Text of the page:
New ACC/AHA guidelines: Treat high BP early at 130/80 mm Hg rather than 140/90
- Seventeen people across 13 states, including one person in New York, have been affected by an E. coli diarrhea outbreak, according to the US Centers for Disease Control and Prevention (CDC).
- What were the findings of the DUNE study (Meneghini et al) of achievement of individualized glycated hemoglobin (HbA1c) targets of 7.0% to 7.5% after 12 weeks of treatment with basal insulin in a real-world setting? The DUNE study had a large, real-world population of patients either newly initiated on basal insulin or who had taken it for less than 12 months. Only 27.4% of patients achieved the individualized HbA1c set by their physician, even though at 7.0% to 7.5% the targets were not stringent. This finding was consistent with other real-world data and highlights the lack of effective titration of insulin in the real world. A key finding was that participants who experienced symptomatic hypoglycemia were more likely to achieve their HbA1c target than those who did not.
- A comparison of the 2016 US Preventive Services Task Force (USPSTF) recommendations for statin therapy and the 2013 ACC/AHA Guideline on the treatment of blood cholesterol to reduce atherosclerotic cardiovascular risk in adults, showed that more patients would be recommended for statin therapy under the ACC/American Heart Association (AHA) guidelines, according to a study published April 18in JAMA. The 2013 ACC/AHA guidelines are based on an elevated 10-year risk of atherosclerotic cardiovascular disease (ASCVD), while the 2016 USPSTF recommendations for primary prevention statin therapy increased the estimated ASCVD risk threshold for patients (including those with diabetes) and required the presence of at least one cardiovascular risk factor (i.e., hypertension, diabetes, dyslipidemia, or smoking), in addition to elevated risk.
- The ACC, with the American Heart Association (AHA) and the Heart Rhythm Society (HRS), released the first guideline for the evaluation and management of patients with syncope. The guideline was published March 9in the Journal of the American College of Cardiology.
o If a patient faints, a physician should perform a detailed history and physical examination during the initial evaluation. Using an electrocardiogram during this time may be useful to determine the cause of fainting. People with serious medical conditions that could be related to their fainting should be evaluated and/or treated at a hospital after the initial assessment.
o The guideline also explains that certain tests such as routine laboratory testing and routine cardiac imaging may not be useful in evaluating these patients unless the unless the patient has a suspected cardiac issue. Carotid artery or head imaging may not be useful unless there is a specific reason why the patient needs to be evaluated further.
o Depending on the reason for fainting, treatment options may include implantable cardioverter-defibrillators (ICDs), beta-blockers or pacemakers. Patients who faint and who also have certain types of heart issues should restrict their exercise, and athletes who experience fainting should have a heart assessment done by an experienced health care provider or specialist before returning to competitive sports. Heart rhythm monitoring can be a good choice for patients with unexplained fainting who may have intermittent heart rhythm issues that cause fainting.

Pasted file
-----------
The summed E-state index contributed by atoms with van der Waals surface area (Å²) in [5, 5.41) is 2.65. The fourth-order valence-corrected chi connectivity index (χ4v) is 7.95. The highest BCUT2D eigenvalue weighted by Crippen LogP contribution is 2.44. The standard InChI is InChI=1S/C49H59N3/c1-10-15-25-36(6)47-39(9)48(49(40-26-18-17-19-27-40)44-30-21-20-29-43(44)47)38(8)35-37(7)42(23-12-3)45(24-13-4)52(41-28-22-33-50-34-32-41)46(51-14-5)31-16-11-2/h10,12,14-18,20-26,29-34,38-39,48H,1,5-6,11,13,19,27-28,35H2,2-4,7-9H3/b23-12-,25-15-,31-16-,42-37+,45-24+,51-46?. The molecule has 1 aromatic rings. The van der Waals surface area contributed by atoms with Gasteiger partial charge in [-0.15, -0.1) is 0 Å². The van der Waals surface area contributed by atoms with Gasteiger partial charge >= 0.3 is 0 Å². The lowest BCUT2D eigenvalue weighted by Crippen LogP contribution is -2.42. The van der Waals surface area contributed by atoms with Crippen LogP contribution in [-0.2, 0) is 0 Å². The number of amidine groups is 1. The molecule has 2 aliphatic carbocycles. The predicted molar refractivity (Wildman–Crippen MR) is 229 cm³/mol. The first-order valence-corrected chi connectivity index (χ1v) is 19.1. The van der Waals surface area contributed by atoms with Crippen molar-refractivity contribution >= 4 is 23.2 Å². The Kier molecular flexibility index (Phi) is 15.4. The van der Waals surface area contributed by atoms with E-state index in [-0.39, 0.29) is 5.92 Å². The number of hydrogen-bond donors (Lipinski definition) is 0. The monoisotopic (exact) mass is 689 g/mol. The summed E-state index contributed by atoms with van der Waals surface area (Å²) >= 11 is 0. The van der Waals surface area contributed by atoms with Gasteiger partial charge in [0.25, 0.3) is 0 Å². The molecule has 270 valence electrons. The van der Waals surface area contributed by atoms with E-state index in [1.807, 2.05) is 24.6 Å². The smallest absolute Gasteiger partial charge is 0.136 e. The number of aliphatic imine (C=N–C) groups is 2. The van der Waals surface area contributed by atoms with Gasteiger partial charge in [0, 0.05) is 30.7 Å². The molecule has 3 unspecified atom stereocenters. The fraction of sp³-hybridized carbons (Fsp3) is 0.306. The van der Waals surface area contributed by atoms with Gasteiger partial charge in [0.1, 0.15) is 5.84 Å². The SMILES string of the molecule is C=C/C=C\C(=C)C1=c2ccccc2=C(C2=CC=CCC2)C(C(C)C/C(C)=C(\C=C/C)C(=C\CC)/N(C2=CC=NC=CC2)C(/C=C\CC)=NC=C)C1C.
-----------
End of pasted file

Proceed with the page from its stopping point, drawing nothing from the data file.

- Patients with atrial fibrillation who are taking digoxin have an increased risk of death, whether or not they have heart failure, compared with patients not taking the drug. This risk increases with higher levels of digoxin in the bloodstream, according to research presented from the ARTISTOTLE trial by Renato Lopes, MD, PhD, FACC, on March 19at ACC.17, the annual meeting of the American College of Cardiology (ACC) in Washington, DC.
- The addition of evolocumab, a PCSK9 inhibitor, to statin therapy over several years significantly reduced cardiovascular morbidity and mortality in patients with clinically evident atherosclerotic cardiovascular disease, according to results from the FOURIER trial presented on Friday, March 17 during the first Late Breaking Clinical Trial session of ACC.17 in Washington, DC and simultaneously published in the New England Journal of Medicine.
- Treatment with a sodium glucose cotransporter-2 inhibitor (SGLT-2i) was associated with a marked reduction in hospitalization for heart failure vs treatment with other glucose-lowering drugs, according to research presented by Mikhail Kosiborod, MD, FACC, on March 19at ACC.17 in Washington, DC.
- Catheter ablation improved outcomes for patients with atrial fibrillation (AFib) and left ventricular dysfunction, compared to conventional drug treatment, based on results from the CASTLE-AF trial presented on Aug. 27at the ESC Congress 2017 in Barcelona.
- High blood pressure (BP) should be treated earlier with lifestyle changes and in some patients with medication – at 130/80 mm Hg rather than 140/90 – based on new ACC/AHA guidelines for the detection, prevention, management and treatment of high blood pressure.
o The new guidelines – the first comprehensive set since 2003 – lower the definition of high blood pressure to account for complications that can occur at lower numbers and to allow for earlier intervention. The new definition will result in nearly half of the U.S. adult population (46 percent) having high blood pressure, with the greatest impact expected among younger people. Additionally, the prevalence of high blood pressure is expected to triple among men under age 45, and double among women under 45. However, only a small increase is expected in the number of adults requiring antihypertensive medication.
Dr KK Aggarwal
Padma Shri Awardee
Vice President CMAAO
Group Editor-in-chief IJCP Publications
President Heart Care Foundation of India
Immediate Past National President IMA